The status of soil in the dumpsite and environs has been heavily compromised due to indiscriminate disposal of untreated waste. Unfortunately, this dumpsite is the final resting place for all waste generated within the municipality. These heavy metals accumulate in plants and are subsequently transmitted to humans. They are also leached into groundwater by rainfall. In order to check groundwater contamination from this site, the dump should be converted to a constructed landfill with impermeable lining. This lining will serve as a barrier between leachate and groundwater.
We thank Okechukwu Ukpabi for providing the software (Surfer 11) that we used for geospatial plots.
- Mnolawa KB, Likuku AS, Gaboutloeloe GK. Assessment of heavy metals pollution in soils along major roadside areas of Botswana. Afr J Environ Sci Technol. 2011;5(3):186–96.Google Scholar
- Wei B, Jiang F. Heavy metals induced ecological risk in the City of Urumqi, NW China. Environ Monit Assess. 2010;160:33–45.View ArticleGoogle Scholar
- Baba AA, Adekola FA, Lawal A. Trace metals concentration in roadside dust of Ilorin Town. Centrepoint (Science Edition). 2009;16:57–64.Google Scholar
- Abdel-Latif NM, Saleh IA. Heavy metals contamination in roadside dust along major roads and correlation with urbanization activities in Cairo, Egypt. J Am Sci. 2012;8(6):379–89.Google Scholar
- Salmamanzadeh M, Saeedi M, Nabibidhendi G. Heavy metals pollution in street dusts of Tehran and their ecological risk. J Environ Stud. 2012;38(61):4–6.Google Scholar
- Dinev N, Banov M, Nikova I. Monitoring and risk assessment of contaminated soils. Gen Appl Plant Physiol. 2008;34(3–4):389–96.Google Scholar
- Wei B, Yang L. A review of heavy metal contamination in urban soils, urban road dust and agricultural soils from China. Michrochem J. 2010;94:99–107.View ArticleGoogle Scholar
- Qiu H. Studies on the potential ecological risk and homology correlation of heavy metals in the soil surface. J Agr Sci. 2010;2(2):194–201.Google Scholar
- Amuno SA. Potential ecological risk of heavy metal distribution in cemetary soils. Water Air Soil Poll. 2013;224(2):1–12.View ArticleGoogle Scholar
- Adelekan BA, Alawode AO. Contribution of municipal refuse dumps to heavy metal concentration in soil profile and groundwater in Ibadan, Nigeria. J Appl Biosci. 2001;40:2727–37.Google Scholar
- Iwegbue CMA, Egbozue FE, Opuene K. Preliminary assessment of heavy metals levels of soils of an oilfield in the Niger Delta, Nigeria. Int J Environ Sci Tech. 2006;3(2):167–72.View ArticleGoogle Scholar
- Li F, Huang J, Zeng G, Yuan X, Li X, Liang J, et al. Spatial risk assessment and sources identification of heavy metals in surface sediments from Dongting Lake, Middle China. J Geochem Explor. 2013;132:75–83.View ArticleGoogle Scholar
- Ward ML, Bitton G, Townsend T. Heavy metal binding capacity (HMBC) of municipal soild waste landfill leachate. Chemosphere. 2005;60:206–15.View ArticleGoogle Scholar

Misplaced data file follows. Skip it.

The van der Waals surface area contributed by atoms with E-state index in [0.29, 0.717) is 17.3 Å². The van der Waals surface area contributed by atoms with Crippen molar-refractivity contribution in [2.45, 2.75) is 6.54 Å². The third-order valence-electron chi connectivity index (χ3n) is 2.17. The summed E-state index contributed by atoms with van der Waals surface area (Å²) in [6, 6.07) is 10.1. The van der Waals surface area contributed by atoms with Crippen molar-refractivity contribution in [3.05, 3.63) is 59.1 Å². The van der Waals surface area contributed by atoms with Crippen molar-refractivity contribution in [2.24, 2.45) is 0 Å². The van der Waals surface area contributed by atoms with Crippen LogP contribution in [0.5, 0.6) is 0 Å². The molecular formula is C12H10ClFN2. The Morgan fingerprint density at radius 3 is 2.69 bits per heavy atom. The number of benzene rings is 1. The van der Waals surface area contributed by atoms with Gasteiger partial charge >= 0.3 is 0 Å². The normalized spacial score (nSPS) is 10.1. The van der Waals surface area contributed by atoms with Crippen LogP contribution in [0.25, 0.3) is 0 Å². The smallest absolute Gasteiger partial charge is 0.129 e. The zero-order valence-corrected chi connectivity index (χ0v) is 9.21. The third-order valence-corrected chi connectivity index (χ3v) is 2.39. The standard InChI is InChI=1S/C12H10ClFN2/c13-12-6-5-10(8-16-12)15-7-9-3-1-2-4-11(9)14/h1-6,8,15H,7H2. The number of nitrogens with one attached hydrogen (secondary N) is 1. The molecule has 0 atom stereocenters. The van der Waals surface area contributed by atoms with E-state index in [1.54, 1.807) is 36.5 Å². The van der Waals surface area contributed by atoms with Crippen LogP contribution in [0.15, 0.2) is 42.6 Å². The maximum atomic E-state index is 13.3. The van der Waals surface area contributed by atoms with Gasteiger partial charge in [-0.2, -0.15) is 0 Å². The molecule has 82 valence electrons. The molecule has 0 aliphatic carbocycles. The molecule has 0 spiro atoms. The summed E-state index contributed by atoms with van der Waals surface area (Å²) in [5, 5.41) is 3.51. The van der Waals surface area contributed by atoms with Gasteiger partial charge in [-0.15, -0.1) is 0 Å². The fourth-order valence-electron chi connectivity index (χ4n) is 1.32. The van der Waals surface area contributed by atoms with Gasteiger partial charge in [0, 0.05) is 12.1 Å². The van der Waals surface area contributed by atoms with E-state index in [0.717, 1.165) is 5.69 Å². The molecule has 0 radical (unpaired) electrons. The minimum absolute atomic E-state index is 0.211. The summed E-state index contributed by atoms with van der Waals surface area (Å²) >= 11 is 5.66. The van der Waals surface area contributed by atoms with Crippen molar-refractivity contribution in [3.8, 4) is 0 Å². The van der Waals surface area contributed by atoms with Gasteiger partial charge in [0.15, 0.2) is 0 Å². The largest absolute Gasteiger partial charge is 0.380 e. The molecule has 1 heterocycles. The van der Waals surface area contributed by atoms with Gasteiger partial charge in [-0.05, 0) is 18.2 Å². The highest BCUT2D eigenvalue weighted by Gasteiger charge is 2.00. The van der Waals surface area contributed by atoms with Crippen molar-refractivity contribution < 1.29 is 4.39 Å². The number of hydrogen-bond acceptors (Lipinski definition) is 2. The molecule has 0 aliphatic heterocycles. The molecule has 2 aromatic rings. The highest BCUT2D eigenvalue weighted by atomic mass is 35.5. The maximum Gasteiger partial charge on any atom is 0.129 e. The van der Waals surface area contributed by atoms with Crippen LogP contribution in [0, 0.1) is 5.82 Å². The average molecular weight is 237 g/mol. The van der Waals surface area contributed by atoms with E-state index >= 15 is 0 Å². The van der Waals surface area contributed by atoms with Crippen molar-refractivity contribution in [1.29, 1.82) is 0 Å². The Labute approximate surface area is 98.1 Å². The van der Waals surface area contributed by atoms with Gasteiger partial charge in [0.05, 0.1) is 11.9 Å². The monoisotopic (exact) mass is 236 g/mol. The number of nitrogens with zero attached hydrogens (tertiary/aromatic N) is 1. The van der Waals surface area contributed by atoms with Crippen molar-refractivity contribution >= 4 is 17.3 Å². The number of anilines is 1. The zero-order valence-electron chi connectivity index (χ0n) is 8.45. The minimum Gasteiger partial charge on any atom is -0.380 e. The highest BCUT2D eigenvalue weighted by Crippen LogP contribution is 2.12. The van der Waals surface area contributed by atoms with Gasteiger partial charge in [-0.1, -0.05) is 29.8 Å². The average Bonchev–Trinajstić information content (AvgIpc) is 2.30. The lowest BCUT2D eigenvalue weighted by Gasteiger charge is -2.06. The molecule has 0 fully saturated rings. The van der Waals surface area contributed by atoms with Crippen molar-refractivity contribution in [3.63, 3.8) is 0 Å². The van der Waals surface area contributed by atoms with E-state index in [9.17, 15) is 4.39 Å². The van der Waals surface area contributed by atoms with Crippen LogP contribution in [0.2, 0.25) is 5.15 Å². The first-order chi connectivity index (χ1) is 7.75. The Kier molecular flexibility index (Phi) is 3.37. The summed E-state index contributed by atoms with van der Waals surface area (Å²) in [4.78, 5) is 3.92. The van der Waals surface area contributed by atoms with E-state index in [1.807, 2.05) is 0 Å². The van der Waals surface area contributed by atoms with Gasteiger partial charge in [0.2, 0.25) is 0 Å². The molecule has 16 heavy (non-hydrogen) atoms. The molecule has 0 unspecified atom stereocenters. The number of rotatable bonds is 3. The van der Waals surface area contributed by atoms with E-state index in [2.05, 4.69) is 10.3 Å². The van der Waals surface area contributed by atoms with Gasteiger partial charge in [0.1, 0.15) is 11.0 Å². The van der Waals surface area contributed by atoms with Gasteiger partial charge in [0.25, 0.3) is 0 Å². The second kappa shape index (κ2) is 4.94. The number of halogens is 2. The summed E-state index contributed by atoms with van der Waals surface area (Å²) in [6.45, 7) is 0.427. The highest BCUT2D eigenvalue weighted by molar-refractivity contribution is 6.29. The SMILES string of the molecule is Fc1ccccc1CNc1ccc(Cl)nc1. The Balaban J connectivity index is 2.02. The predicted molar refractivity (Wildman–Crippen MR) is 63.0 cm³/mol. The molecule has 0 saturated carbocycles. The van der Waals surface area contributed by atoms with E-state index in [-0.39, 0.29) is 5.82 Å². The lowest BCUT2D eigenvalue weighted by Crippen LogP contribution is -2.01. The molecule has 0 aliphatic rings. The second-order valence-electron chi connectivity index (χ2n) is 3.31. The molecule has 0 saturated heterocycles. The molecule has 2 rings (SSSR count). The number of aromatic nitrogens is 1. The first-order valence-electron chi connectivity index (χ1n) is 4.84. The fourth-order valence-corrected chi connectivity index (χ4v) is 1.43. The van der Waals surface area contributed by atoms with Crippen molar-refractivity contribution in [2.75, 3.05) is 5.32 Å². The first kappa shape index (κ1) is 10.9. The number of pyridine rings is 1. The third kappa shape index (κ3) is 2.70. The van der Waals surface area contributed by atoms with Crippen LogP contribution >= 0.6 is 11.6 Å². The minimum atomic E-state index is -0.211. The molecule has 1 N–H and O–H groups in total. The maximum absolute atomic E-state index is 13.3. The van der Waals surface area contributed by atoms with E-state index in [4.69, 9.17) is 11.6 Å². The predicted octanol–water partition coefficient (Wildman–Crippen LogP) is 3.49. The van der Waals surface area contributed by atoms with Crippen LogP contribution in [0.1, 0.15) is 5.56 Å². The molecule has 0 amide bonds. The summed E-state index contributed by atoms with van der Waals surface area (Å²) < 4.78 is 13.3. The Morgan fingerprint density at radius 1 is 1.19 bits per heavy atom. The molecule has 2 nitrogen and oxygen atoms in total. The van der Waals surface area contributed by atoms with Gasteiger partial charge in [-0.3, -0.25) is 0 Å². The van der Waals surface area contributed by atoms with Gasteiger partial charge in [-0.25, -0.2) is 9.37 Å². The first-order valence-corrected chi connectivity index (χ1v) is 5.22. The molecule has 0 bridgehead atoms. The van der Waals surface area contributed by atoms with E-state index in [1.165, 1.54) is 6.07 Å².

- Kurt-Karakus PB. Determination of heavy metals in indoor dust from Istanbul, Turkey: estimation of the health risk. Environ Int. 2012;50:47–55.View ArticleGoogle Scholar
- Tchounwou PB, Yedjou CG, Patlolla AK, Sutton DJ. Heavy metal toxicity and the environment. Mol Clin Environ Toxicol Exp Supplementum. 2012;101:133–64.View ArticleGoogle Scholar
- Odai SN, Mensah E, Sipitey D, Ryo S, Awuah E. Heavy metals uptake by vegetables cultivated on urban waste dumpsites: a case study of Kumasi, Ghana. Res J Environ Toxicol. 2008;2:92–9.View ArticleGoogle Scholar
- Khana MU, Malika RN, Muhammad S, Ullah F, Qadird A. Health risk assessment of consumption of heavy metals in market food crops from Sialkot and Gujranwala Districts, Pakistan. Hum Ecol Risk Assess. 2015;21(2):327–37.View ArticleGoogle Scholar
- Magaji JY. Effects of waste dump on the quality of plants cultivated around Mpape dumpsite FCT Abuja, Nigeria. Ethiopian J Environ Stud Manage. 2012;5(4):567–73.Google Scholar
- Liao X, Chen T, Xie H, Liu Y. Soil As contamination and its risk assessment in the areas near the industrial districts of Chenzhou City, Southern China. Environ Int. 2005;31:791–8.View ArticleGoogle Scholar
- Mahmood A, Malik RN. Human health risk assessment of heavy metals via consumption of contaminated vegetables collected from different irrigation sources in Lahore, Pakistan. Arabian J Chem. 2014;7:91–9.View ArticleGoogle Scholar
- Jarup L. Hazards of heavy metal contamination. B Med Bull. 2003;68(1):167–82.View ArticleGoogle Scholar
- Ogbuene EB. Impact of temperature and rainfall disparity on human comfort index in Enugu urban environment, Enugu State, Nigeria. J Environ Issues Agric Dev Ctries. 2012;4(1):92–103.Google Scholar
- Enete IC, Alabi MO. Characteristics of urban heat island in Enugu during rainy season. Ethiop J Environ Stud Manage. 2012;5(4):391–6.Google Scholar
- Simpson A. The geology of parts of Onitsha, Owerri and Benue Provinces. Bull Geol Survey Nigeria. 1954;24:1–85.Google Scholar
- Reymont RA. Aspects of the geology of Nigeria. Ibadan: Ibadan University Press; 1965. p. 145.Google Scholar
- Aguwa IJ. Study of compressive strengths of laterite-cement mixes as a building material. AU JT. 2009;13(2):114–20.Google Scholar
- Hani A. Spatial distribution and risk assessment of As, Hg, Co and Cr in Kaveh Industrial City, using geostatistic and GIS. Int J Environ Earth Sci. 2010;1(1):38–43.Google Scholar
- Grzebisz W, Ciesla L, Komisarek J, Potarzycki J. Geochemical assessment of heavy metals pollution of urban soils. Pol J Eviron Stud. 2002;11(5):493–9.Google Scholar